The nutrient value of germinated grains depends on the conditions in which they are grown. These conditions include humidity, temperature, length of germination, culture medium, and steeping protocol.16 The microgravity environment encountered during space flight has long been thought to affect plant growth and content.17 Until now, no research on the therapeutic potential of wheatgrass germinated under microgravity (WGM) conditions has been carried out. Therefore, the present study was carried out to produce wheatgrass with high antioxidant and antidiabetic potential, but no side effects with a low manufacturing cost.

Results

Plant phenolics and flavonoids play a substantial role in scavenging free radicals in the body and act as antioxidants. Our results showed the total phenolic content (TPC) of the ethanolic extracts of wheatgrass germinated under gravity (WGG) and WGM conditions. The TPC is expressed as mmol equivalents of gallic acid/100 g fresh weight. In the ethanolic extract of WGM, the TPC (190.0 ± 2.11 mmol) was found to be significantly higher (P < 0.0001; TPC of extracts by two-way analysis of variance (ANOVA), followed by Tukey’s multiple comparison test) than that of the ethanolic extract of wheatgrass grown under gravity (100.4 ± 2.15 mmol), as shown in Fig. 1c.

Fig. 1: Triticum aestivum growth under gravity and microgravity conditions and the effect of simulated microgravity on the total phenolic content, total flavonoid content, vitamin C content, and total antioxidant activities in wheatgrass extract.
figure1

a shows T. aestivum growth under gravity conditions. b shows T. aestivum growth under microgravity conditions simulated by a three-dimensional clinostat. c shows the total phenolic content of ethanolic extracts of T. aestivum under gravity and microgravity conditions. d shows the total flavonoid content of ethanolic extracts of T. aestivum under gravity and microgravity conditions. e shows the vitamin C content of ethanolic extracts of T. aestivum under gravity and microgravity conditions. f shows the hydrogen peroxide- and nitric oxide radical-scavenging activities of ethanolic extracts of T. aestivum under gravity and microgravity conditions. The values are expressed as the mean ± SEM of seven rats in each group. Data in ce were analyzed by using two-way ANOVA, followed by Tukey’s multiple comparison test with the level of significance set at P < 0.05. *, **, ***, **** = P < 0.05, P < 0.01, P < 0.001, and P < 0.0001, respectively. Data in f were analyzed by using two-way ANOVA, followed by Tukey’s multiple comparison test with the level of significance set at P < 0.05. a refers to microgravity versus a reference compound ascorbic acid; b refers to gravity versus a reference compound ascorbic acid; and c refers to microgravity versus a gravity.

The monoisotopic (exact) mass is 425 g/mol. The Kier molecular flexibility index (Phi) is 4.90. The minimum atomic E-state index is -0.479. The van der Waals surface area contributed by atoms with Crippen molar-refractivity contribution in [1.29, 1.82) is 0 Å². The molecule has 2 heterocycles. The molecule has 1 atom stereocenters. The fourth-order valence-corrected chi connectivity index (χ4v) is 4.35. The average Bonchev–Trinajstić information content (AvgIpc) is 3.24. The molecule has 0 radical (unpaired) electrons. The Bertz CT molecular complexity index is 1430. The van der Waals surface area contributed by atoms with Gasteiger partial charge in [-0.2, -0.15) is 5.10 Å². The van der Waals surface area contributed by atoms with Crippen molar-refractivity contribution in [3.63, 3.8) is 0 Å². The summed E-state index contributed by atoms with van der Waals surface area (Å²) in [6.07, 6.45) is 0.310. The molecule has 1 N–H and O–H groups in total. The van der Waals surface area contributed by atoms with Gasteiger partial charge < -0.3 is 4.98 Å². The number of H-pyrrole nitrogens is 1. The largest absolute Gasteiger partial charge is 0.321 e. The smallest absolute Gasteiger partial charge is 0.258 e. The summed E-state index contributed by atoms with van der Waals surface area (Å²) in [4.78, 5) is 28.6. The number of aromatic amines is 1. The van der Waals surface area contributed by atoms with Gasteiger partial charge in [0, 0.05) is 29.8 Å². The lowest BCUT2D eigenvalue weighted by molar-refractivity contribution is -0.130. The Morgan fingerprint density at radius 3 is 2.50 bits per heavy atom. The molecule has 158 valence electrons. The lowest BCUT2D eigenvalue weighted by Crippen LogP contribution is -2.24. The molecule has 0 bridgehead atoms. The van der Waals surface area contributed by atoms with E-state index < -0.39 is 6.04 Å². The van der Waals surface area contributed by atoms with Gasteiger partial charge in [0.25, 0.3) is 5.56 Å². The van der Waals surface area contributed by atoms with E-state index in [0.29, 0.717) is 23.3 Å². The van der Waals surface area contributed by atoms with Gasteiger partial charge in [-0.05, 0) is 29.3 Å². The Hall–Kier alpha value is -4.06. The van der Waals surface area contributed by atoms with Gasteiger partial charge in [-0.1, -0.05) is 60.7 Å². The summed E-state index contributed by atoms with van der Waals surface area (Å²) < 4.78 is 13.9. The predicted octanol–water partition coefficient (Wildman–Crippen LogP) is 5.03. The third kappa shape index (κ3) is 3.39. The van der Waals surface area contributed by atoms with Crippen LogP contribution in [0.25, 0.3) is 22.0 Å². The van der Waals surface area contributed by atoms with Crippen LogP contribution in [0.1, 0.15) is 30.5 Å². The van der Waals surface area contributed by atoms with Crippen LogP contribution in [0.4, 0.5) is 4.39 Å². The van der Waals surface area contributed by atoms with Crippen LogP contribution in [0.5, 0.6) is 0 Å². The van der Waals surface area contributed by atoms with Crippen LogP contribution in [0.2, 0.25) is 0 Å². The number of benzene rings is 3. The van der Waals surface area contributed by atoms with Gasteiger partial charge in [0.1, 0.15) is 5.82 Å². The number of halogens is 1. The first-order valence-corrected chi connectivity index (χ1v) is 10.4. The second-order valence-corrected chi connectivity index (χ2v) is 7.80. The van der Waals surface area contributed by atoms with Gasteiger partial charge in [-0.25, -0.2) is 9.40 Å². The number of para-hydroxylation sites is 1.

Our results present the total flavonoid content (TFC) of ethanolic extracts of WGG and WGM conditions. The TFC is expressed as mmol equivalents of rutin/mg fresh weight. The TFC of the ethanolic extract of WGM was significantly higher (208.1 ± 6.57 mmol) (P < 0.0001; TFC of extracts by two-way ANOVA followed by Tukey’s multiple comparison test) than the TFC of the ethanolic extract of WGG (30.68 ± 4.01 mmol), as shown in Fig. 1d.

Vitamin C, also known as ascorbic acid, is an antioxidant compound and a component of an enzyme required for protein metabolism. Vitamin C also helps with iron absorption and is important for immune system health.

The quantity of vitamin C, quantified as the total ascorbic acid content, was higher in the ethanolic extract of WGM (20.32 ± 0.56 mg/dl) (P < 0.01; vitamin C of extracts by two-way ANOVA, followed by Tukey’s multiple comparison test) than in the ethanolic extract of WGG (15.43 ± 0.32 mg/dl) (Fig. 1e).

Hydrogen peroxide and nitric oxide radical-scavenging activities were measured to determine the ability of the WGM extracts to detoxify and scavenge free radicals.

Our results present the hydrogen peroxide and nitric oxide radical-scavenging activities of ethanolic extracts of WGG and WGM. The ethanolic extract of WGM showed significantly greater (P < 0.05; H2O2-scavenging activity of extracts by two-way ANOVA, followed by Tukey’s multiple comparison test) H2O2-scavenging activity with a lower half-maximal inhibitory concentration (IC50) value (13.0 ± 2.8 µg/ml) compared to ascorbic acid (54.9 ± 1.90 µg/ml), which was used as a positive control, and the ethanolic extract of WGG (35.0 ± 1.93 µg/ml). In contrast, the ethanolic extract of WGM showed significantly greater (P < 0.05; nitric oxide-scavenging activity of extracts by two-way ANOVA, followed by Tukey’s multiple comparison test) nitric oxide-scavenging activity with a lower IC50 compared to the positive control, ascorbic acid, and the ethanolic extract of WGG, as shown in Fig. 1f.